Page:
The narrower aperture 122 (i.e., narrower than one or more of the channel 120 and the cord 106) can inhibit accidental or undesirable removal of the cord 106 from the channel 120. In addition, in such embodiments, the cord 106 can be positioned in the channel 120 by positioning the cord 106 adjacent the opening to the aperture 122, and pushing at least a portion of the length of the cord 106 into the aperture 122, and then further into the channel 120. This cord position is illustrated in FIGS. 2 and 3. The method for positioning the cord 106 into the channel 120 can also include stretching the cord 106 along its length (e.g., if the cord 106 is formed of an at least somewhat elastic or elastomeric material in which the width/thickness of the cord 106 can decrease when the length of the cord 106 is increased).

As shown in FIGS. 1-3, in some embodiments, the aperture 122 can be formed in or defined by a front wall 146 of the headgear 102 (e.g., of the temple 110). By way of example only, as shown in FIGS. 2 and 3, the front wall 146 includes an upper portion 148 and a lower portion 150 that together define the aperture 122. As shown in FIG. 3, the upper portion 148 and the lower portion 150 define the aperture 122, such that the aperture is substantially straight along its length. That is, the upper and lower portion 148 and 150 each include an upper and lower surface (or wall) 147 and 149, respectively, that each at least partially defines the aperture 122. Each of the upper and lower walls 147 and 149 can be substantially straight along its respective length. In some embodiments, the upper and lower walls 147 and 149 can be flat, rounded or otherwise shaped, such that the upper and lower walls 147 and 149 need not be completely flat in the direction of the depth of the aperture 122. In some embodiments, the upper and lower walls 147 and 149 generally have a uniform cross-sectional shape, such that the aperture 122 is substantially straight and/or uniform along its length.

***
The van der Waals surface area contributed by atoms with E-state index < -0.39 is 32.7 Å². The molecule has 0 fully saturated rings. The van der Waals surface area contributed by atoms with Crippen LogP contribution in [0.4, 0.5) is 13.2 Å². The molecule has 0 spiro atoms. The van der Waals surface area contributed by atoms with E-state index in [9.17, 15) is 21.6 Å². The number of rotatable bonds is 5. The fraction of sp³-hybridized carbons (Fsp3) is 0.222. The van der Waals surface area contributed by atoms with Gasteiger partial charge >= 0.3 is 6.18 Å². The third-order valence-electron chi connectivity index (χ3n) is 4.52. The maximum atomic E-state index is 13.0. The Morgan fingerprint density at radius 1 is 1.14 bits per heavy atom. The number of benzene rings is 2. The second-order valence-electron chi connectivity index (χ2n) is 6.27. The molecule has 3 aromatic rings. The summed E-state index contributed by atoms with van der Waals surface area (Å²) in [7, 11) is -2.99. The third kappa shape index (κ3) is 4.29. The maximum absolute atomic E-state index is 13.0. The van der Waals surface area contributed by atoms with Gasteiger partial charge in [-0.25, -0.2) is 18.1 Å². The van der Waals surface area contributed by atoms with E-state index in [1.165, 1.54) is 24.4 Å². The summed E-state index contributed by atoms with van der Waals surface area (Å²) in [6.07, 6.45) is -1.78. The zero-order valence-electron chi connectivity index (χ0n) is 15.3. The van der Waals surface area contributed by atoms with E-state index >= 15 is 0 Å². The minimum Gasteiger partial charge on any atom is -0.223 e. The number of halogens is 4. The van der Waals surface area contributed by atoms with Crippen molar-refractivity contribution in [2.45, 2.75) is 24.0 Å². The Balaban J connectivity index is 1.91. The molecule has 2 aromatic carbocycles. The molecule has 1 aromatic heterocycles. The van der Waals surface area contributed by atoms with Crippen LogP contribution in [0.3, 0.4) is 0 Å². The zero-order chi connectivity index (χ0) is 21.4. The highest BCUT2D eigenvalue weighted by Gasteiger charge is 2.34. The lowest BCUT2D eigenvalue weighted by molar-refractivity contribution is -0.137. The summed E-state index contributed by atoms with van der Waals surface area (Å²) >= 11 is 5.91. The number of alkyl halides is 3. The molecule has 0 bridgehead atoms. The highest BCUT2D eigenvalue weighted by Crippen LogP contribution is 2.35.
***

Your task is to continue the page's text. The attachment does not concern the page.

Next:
As shown in FIG. 3, in some embodiments, the upper and lower walls 147 and 149 can be parallel; however, in some embodiments, the upper and lower walls 147 and 149 can be arranged such that they are not parallel. For example, in some embodiments, the aperture 122 can taper along its depth, either toward or away from the channel 120. For example, in some embodiments, the upper wall 147 can be positioned a shorter distance from the lower wall 149 at a position nearer the channel 120 (i.e., toward the left-hand side of FIG. 3) and can be positioned a longer distance from the lower wall 149 at a position away from the channel 120 (i.e., toward the right-hand side of FIG. 3), or vice versa, or a combination thereof. Whether the aperture 122 is flat along its depth (i.e., toward or away from the channel 120) or tapers inwardly or outwardly along its depth, the upper portion 148 and the lower portion 150 can define a straight profile of the aperture 122, along the length of the aperture 122.